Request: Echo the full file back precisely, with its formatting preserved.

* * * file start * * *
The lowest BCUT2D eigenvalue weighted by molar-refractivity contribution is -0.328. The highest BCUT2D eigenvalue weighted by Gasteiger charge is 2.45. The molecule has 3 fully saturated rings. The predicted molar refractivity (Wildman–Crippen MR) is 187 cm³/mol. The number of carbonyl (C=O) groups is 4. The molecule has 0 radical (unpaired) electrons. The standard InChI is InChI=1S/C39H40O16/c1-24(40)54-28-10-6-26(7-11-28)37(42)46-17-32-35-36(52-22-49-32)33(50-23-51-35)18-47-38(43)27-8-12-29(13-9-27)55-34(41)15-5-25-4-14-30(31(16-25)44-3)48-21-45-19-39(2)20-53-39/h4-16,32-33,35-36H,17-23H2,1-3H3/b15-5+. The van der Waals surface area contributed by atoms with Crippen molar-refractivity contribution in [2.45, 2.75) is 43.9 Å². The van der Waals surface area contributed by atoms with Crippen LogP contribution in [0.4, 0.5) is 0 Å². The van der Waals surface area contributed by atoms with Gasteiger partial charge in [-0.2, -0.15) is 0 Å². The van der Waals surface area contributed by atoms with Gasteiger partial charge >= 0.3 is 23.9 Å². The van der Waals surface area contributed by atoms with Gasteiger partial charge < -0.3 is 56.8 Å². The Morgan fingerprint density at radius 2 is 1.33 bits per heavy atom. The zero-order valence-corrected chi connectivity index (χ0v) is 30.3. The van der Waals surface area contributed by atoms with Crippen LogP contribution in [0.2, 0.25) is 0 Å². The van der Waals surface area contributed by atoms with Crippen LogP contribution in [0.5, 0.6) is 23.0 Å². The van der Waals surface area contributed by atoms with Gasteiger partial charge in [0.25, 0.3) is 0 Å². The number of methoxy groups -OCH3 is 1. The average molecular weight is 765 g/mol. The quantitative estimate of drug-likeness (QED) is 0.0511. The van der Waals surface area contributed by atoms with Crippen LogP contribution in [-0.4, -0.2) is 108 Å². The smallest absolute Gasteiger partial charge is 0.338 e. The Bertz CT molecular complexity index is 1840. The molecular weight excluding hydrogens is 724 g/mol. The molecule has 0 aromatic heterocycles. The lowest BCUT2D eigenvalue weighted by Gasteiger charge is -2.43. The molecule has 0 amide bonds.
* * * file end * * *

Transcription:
The lowest BCUT2D eigenvalue weighted by molar-refractivity contribution is -0.328. The highest BCUT2D eigenvalue weighted by Gasteiger charge is 2.45. The molecule has 3 fully saturated rings. The predicted molar refractivity (Wildman–Crippen MR) is 187 cm³/mol. The number of carbonyl (C=O) groups is 4. The molecule has 0 radical (unpaired) electrons. The standard InChI is InChI=1S/C39H40O16/c1-24(40)54-28-10-6-26(7-11-28)37(42)46-17-32-35-36(52-22-49-32)33(50-23-51-35)18-47-38(43)27-8-12-29(13-9-27)55-34(41)15-5-25-4-14-30(31(16-25)44-3)48-21-45-19-39(2)20-53-39/h4-16,32-33,35-36H,17-23H2,1-3H3/b15-5+. The van der Waals surface area contributed by atoms with Crippen molar-refractivity contribution in [2.45, 2.75) is 43.9 Å². The van der Waals surface area contributed by atoms with Crippen LogP contribution in [0.4, 0.5) is 0 Å². The van der Waals surface area contributed by atoms with Gasteiger partial charge in [-0.2, -0.15) is 0 Å². The van der Waals surface area contributed by atoms with Gasteiger partial charge >= 0.3 is 23.9 Å². The van der Waals surface area contributed by atoms with Gasteiger partial charge < -0.3 is 56.8 Å². The Morgan fingerprint density at radius 2 is 1.33 bits per heavy atom. The zero-order valence-corrected chi connectivity index (χ0v) is 30.3. The van der Waals surface area contributed by atoms with Crippen LogP contribution in [0.2, 0.25) is 0 Å². The van der Waals surface area contributed by atoms with Crippen LogP contribution in [0.5, 0.6) is 23.0 Å². The van der Waals surface area contributed by atoms with Gasteiger partial charge in [0.25, 0.3) is 0 Å². The number of methoxy groups -OCH3 is 1. The average molecular weight is 765 g/mol. The quantitative estimate of drug-likeness (QED) is 0.0511. The van der Waals surface area contributed by atoms with Crippen LogP contribution in [-0.4, -0.2) is 108 Å². The smallest absolute Gasteiger partial charge is 0.338 e. The Bertz CT molecular complexity index is 1840. The molecular weight excluding hydrogens is 724 g/mol. The molecule has 0 aromatic heterocycles. The lowest BCUT2D eigenvalue weighted by Gasteiger charge is -2.43. The molecule has 0 amide bonds.